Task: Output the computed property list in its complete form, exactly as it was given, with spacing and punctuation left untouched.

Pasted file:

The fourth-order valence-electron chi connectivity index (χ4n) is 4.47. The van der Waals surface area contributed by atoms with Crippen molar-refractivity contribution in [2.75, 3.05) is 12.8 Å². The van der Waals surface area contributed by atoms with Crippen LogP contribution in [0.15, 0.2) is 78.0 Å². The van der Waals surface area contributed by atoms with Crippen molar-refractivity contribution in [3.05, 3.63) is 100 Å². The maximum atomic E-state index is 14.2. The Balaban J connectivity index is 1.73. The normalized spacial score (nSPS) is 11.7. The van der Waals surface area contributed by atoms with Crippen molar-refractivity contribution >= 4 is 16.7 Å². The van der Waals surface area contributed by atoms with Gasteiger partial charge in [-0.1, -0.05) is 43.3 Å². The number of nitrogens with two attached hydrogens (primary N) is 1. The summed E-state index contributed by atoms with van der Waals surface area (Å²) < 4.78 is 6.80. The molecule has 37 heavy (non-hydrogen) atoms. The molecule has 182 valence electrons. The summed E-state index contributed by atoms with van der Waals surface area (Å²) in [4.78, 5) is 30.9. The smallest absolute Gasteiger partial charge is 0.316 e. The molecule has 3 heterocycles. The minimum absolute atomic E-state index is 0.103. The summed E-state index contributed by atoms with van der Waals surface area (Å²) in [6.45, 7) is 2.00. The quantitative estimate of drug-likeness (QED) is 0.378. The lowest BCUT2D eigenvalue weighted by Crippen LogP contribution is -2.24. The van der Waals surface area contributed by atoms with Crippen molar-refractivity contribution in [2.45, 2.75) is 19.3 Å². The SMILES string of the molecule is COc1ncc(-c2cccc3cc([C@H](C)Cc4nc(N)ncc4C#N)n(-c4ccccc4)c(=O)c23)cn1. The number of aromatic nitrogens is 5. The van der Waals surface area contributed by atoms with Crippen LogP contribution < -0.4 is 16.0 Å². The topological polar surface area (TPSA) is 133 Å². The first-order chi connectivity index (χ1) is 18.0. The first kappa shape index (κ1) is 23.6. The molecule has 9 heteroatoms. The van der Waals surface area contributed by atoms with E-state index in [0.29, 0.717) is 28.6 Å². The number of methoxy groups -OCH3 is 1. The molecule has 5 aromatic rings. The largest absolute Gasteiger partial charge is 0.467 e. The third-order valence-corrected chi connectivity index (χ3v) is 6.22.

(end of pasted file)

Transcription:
The fourth-order valence-electron chi connectivity index (χ4n) is 4.47. The van der Waals surface area contributed by atoms with Crippen molar-refractivity contribution in [2.75, 3.05) is 12.8 Å². The van der Waals surface area contributed by atoms with Crippen LogP contribution in [0.15, 0.2) is 78.0 Å². The van der Waals surface area contributed by atoms with Crippen molar-refractivity contribution in [3.05, 3.63) is 100 Å². The maximum atomic E-state index is 14.2. The Balaban J connectivity index is 1.73. The normalized spacial score (nSPS) is 11.7. The van der Waals surface area contributed by atoms with Crippen molar-refractivity contribution >= 4 is 16.7 Å². The van der Waals surface area contributed by atoms with Gasteiger partial charge in [-0.1, -0.05) is 43.3 Å². The number of nitrogens with two attached hydrogens (primary N) is 1. The summed E-state index contributed by atoms with van der Waals surface area (Å²) < 4.78 is 6.80. The molecule has 37 heavy (non-hydrogen) atoms. The molecule has 182 valence electrons. The summed E-state index contributed by atoms with van der Waals surface area (Å²) in [4.78, 5) is 30.9. The smallest absolute Gasteiger partial charge is 0.316 e. The molecule has 3 heterocycles. The minimum absolute atomic E-state index is 0.103. The summed E-state index contributed by atoms with van der Waals surface area (Å²) in [6.45, 7) is 2.00. The quantitative estimate of drug-likeness (QED) is 0.378. The lowest BCUT2D eigenvalue weighted by Crippen LogP contribution is -2.24. The van der Waals surface area contributed by atoms with Crippen molar-refractivity contribution in [2.45, 2.75) is 19.3 Å². The SMILES string of the molecule is COc1ncc(-c2cccc3cc([C@H](C)Cc4nc(N)ncc4C#N)n(-c4ccccc4)c(=O)c23)cn1. The number of aromatic nitrogens is 5. The van der Waals surface area contributed by atoms with Crippen LogP contribution < -0.4 is 16.0 Å². The topological polar surface area (TPSA) is 133 Å². The first-order chi connectivity index (χ1) is 18.0. The first kappa shape index (κ1) is 23.6. The molecule has 9 heteroatoms. The van der Waals surface area contributed by atoms with E-state index in [0.29, 0.717) is 28.6 Å². The number of methoxy groups -OCH3 is 1. The molecule has 5 aromatic rings. The largest absolute Gasteiger partial charge is 0.467 e. The third-order valence-corrected chi connectivity index (χ3v) is 6.22.